Bite! magazine » There Are More Than Five Million Afghan Refugees

Postcards From London To Afghanistan by Poulomi Basu October 20, 2010

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3 Responses to “There Are More Than Five Million Afghan Refugees”
  1. sensitive & evocative…love it!

  2. Bite! magazine » There Are More Than Five Million Afghan Refugees…

    Here at World Spinner we are debating the same thing……

  3. Beutiful and insightful work. Amazing!

About Poulomi Basu

Poulomi Basu’s photography draws inspiration from all mediums of fine art, world cinema and visual culture. Her photography explores the line between fine art and documentary, seeing beyond what is ‘outside’ the realm of mere observation. She likes to engage emotionally with her subjects to produce work that dwells with what is ‘inside us’, exploring how lives change and revolve around both how we see others and how we are.

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Artist Testimonial

There are more than five million Afghan refugees, mostly living in Pakistan and Iran. Some escape these countries and leave for Europe by putting their lives in the hands of people smugglers. Almost 70,000 refugees are believed to be in the UK, and a majority of which reside in London.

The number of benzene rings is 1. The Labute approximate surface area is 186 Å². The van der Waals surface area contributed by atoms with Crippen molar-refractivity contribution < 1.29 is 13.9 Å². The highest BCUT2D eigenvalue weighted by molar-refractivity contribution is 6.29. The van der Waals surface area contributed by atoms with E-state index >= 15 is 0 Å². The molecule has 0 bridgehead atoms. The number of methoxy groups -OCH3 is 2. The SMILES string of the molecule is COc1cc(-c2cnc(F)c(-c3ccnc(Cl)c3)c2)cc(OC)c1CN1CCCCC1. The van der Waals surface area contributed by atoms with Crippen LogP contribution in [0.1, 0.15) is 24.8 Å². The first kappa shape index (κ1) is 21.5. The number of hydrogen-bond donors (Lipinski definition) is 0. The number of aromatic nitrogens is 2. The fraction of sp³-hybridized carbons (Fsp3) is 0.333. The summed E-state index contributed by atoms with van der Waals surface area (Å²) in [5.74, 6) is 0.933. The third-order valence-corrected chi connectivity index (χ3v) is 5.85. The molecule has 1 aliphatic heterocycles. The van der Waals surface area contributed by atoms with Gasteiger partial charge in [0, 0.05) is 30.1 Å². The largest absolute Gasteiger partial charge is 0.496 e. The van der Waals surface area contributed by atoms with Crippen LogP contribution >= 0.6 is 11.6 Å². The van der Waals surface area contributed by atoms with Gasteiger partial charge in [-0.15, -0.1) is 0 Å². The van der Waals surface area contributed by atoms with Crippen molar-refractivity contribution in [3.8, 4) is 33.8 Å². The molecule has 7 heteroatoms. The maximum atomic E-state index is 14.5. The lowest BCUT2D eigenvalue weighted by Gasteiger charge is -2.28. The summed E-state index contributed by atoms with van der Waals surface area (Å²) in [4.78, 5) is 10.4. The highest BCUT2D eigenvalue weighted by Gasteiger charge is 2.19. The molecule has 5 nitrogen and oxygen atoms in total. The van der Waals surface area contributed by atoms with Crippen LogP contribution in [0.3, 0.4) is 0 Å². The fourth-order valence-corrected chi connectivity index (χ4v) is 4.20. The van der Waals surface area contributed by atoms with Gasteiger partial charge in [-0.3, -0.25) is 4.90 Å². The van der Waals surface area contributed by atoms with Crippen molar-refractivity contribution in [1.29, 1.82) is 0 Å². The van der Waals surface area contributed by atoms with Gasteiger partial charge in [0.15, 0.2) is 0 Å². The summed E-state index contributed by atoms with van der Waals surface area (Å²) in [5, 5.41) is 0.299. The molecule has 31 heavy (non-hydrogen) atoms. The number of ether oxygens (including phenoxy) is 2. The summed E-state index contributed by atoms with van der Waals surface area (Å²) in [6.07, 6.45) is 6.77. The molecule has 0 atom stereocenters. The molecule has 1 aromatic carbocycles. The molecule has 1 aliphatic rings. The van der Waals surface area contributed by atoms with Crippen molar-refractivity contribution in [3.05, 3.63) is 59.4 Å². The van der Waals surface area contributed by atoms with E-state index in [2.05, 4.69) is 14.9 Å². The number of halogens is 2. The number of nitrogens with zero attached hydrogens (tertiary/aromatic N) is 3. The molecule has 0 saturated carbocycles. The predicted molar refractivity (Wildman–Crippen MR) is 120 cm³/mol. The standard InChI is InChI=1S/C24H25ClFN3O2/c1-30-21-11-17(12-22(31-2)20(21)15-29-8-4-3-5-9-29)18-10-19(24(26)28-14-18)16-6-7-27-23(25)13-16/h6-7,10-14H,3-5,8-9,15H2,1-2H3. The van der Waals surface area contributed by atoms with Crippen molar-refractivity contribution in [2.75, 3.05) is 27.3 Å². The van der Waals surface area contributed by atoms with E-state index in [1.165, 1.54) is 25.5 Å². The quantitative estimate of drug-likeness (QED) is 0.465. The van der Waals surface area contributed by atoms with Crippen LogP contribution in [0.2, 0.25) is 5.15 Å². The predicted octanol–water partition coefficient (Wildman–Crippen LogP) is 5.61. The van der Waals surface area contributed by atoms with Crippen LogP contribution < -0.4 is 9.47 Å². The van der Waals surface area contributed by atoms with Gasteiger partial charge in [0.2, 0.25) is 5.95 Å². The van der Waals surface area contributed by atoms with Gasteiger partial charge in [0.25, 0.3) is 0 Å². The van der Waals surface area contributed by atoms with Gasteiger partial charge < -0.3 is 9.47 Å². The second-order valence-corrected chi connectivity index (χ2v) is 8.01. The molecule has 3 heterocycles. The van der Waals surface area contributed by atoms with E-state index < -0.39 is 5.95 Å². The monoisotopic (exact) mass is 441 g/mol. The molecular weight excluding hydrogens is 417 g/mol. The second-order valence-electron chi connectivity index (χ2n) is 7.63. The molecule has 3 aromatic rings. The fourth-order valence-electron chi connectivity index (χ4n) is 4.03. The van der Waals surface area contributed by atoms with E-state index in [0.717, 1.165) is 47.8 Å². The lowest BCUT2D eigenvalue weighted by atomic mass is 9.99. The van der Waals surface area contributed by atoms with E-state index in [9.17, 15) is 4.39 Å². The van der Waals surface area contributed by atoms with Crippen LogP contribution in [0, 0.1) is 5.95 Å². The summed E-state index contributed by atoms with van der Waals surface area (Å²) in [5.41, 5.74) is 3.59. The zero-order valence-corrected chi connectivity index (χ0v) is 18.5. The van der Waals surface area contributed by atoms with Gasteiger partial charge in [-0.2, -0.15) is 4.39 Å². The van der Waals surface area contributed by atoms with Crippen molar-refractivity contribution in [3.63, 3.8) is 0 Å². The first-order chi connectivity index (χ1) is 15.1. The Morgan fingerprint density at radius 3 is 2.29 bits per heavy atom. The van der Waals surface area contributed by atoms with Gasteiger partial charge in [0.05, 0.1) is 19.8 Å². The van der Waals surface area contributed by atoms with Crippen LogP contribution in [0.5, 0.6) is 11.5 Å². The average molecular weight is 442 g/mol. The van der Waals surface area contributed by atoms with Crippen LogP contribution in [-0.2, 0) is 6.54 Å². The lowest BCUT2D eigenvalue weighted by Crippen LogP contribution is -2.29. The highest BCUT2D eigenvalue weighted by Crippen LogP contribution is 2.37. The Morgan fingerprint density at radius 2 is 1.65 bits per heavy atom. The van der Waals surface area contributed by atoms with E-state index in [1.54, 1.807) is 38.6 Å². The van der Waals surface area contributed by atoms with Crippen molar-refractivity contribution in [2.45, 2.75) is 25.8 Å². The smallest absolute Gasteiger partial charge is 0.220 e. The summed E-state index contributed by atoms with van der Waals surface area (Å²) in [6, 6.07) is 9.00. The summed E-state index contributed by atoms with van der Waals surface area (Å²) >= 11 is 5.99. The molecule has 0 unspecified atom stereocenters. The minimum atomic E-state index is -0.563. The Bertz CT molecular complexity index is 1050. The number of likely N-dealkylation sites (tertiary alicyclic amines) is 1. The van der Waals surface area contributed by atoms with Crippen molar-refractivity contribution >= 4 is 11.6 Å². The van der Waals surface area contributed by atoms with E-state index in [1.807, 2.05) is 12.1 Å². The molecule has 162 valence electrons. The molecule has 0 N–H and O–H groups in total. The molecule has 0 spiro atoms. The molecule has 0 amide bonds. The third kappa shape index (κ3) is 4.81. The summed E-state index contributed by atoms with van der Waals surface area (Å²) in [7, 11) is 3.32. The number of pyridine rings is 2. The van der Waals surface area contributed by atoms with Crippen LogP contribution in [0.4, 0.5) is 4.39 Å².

Some arrive safely, some get caught by authorities, and some die along the way. This treacherous journey involves passing through most of Europe where they travel by land – hiding in trucks and trains, and by sea –smuggled in tankers. The most popular route is from Pakistan to Iran to Tajikstan to Turkey to Russia to Germany to Calais in France and to Dover in the United Kingdom.

I met four such men who had taken this very route and now live in London. Hakim, Ali, Sohrab and Bashir work now in the market outside the Elephant and Castle shopping centre selling call cards, accessories, garments and electronic gadgets etc. Some of these ex Mujahideens were forced to leave their land in Afghanistan and people smuggled to England, a story that is not unknown to any of us.

This market has become their personal oasis. They work almost 50 metres from each other manning their stalls. Everyday they set up and dismantle their stalls. The monotony of this job doesn’t seem to get past them. There is no permanence to what they do and with a salary of 30-40 pounds per day for a 12-hour shift they earn less than the minimum wage.

This market could easily be a metaphor for what life is like for them. Impermanent, no sense of belonging or stability, no family yet they have come all the way here to a foreign country.

But they all know, that this is their home for now and forever. They know that they cannot go back. They have tried to recreate a little bit of home here and the peace that they get keeps them here.

This project is ongoing. I am trying to explore this relationship through motifs, spaces and objects that they have or created inside their homes to keep them alive in a foreign land and things they do to portray their life to their families back home and tell their stories as they are. These are stories of a men with a strong memory of their past events vis-à-vis their life now. A tale of the fragile gap between life in Afghanistan and London and how they make peace with what they left behind and what they have now.

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